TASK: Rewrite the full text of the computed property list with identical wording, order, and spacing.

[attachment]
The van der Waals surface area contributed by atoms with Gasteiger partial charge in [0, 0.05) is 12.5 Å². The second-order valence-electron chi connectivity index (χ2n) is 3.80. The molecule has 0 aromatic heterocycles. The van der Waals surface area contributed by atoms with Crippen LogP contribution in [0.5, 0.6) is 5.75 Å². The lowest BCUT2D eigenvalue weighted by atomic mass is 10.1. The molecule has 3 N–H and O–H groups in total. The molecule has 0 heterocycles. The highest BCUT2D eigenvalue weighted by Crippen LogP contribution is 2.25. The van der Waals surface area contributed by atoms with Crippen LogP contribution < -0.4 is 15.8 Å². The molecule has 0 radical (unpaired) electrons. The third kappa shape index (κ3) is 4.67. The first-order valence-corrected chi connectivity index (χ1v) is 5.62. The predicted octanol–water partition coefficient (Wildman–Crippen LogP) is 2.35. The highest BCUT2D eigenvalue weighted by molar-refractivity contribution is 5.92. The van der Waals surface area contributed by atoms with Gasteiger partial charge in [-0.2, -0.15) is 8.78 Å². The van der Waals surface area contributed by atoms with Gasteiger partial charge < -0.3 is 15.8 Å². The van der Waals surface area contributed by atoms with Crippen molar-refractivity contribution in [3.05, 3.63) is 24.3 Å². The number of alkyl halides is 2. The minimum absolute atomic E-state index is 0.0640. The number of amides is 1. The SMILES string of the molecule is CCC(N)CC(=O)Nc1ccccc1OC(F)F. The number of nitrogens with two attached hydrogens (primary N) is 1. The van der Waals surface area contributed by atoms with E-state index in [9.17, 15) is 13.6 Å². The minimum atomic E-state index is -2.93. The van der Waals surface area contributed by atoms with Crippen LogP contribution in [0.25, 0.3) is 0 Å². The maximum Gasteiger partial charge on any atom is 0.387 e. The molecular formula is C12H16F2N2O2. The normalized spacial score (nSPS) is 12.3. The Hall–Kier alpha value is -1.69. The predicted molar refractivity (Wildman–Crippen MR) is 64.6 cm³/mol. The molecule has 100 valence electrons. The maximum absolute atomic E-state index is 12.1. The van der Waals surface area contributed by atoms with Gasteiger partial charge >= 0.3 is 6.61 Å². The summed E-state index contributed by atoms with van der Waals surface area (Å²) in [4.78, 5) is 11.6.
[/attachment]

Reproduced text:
The van der Waals surface area contributed by atoms with Gasteiger partial charge in [0, 0.05) is 12.5 Å². The second-order valence-electron chi connectivity index (χ2n) is 3.80. The molecule has 0 aromatic heterocycles. The van der Waals surface area contributed by atoms with Crippen LogP contribution in [0.5, 0.6) is 5.75 Å². The lowest BCUT2D eigenvalue weighted by atomic mass is 10.1. The molecule has 3 N–H and O–H groups in total. The molecule has 0 heterocycles. The highest BCUT2D eigenvalue weighted by Crippen LogP contribution is 2.25. The van der Waals surface area contributed by atoms with Crippen LogP contribution < -0.4 is 15.8 Å². The molecule has 0 radical (unpaired) electrons. The third kappa shape index (κ3) is 4.67. The first-order valence-corrected chi connectivity index (χ1v) is 5.62. The predicted octanol–water partition coefficient (Wildman–Crippen LogP) is 2.35. The highest BCUT2D eigenvalue weighted by molar-refractivity contribution is 5.92. The van der Waals surface area contributed by atoms with Gasteiger partial charge in [-0.2, -0.15) is 8.78 Å². The van der Waals surface area contributed by atoms with Gasteiger partial charge < -0.3 is 15.8 Å². The van der Waals surface area contributed by atoms with Crippen molar-refractivity contribution in [3.05, 3.63) is 24.3 Å². The number of alkyl halides is 2. The minimum absolute atomic E-state index is 0.0640. The number of amides is 1. The SMILES string of the molecule is CCC(N)CC(=O)Nc1ccccc1OC(F)F. The number of nitrogens with two attached hydrogens (primary N) is 1. The van der Waals surface area contributed by atoms with E-state index in [9.17, 15) is 13.6 Å². The minimum atomic E-state index is -2.93. The van der Waals surface area contributed by atoms with Crippen LogP contribution in [0.25, 0.3) is 0 Å². The maximum Gasteiger partial charge on any atom is 0.387 e. The molecular formula is C12H16F2N2O2. The normalized spacial score (nSPS) is 12.3. The Hall–Kier alpha value is -1.69. The predicted molar refractivity (Wildman–Crippen MR) is 64.6 cm³/mol. The molecule has 100 valence electrons. The maximum absolute atomic E-state index is 12.1. The van der Waals surface area contributed by atoms with Gasteiger partial charge >= 0.3 is 6.61 Å². The summed E-state index contributed by atoms with van der Waals surface area (Å²) in [4.78, 5) is 11.6.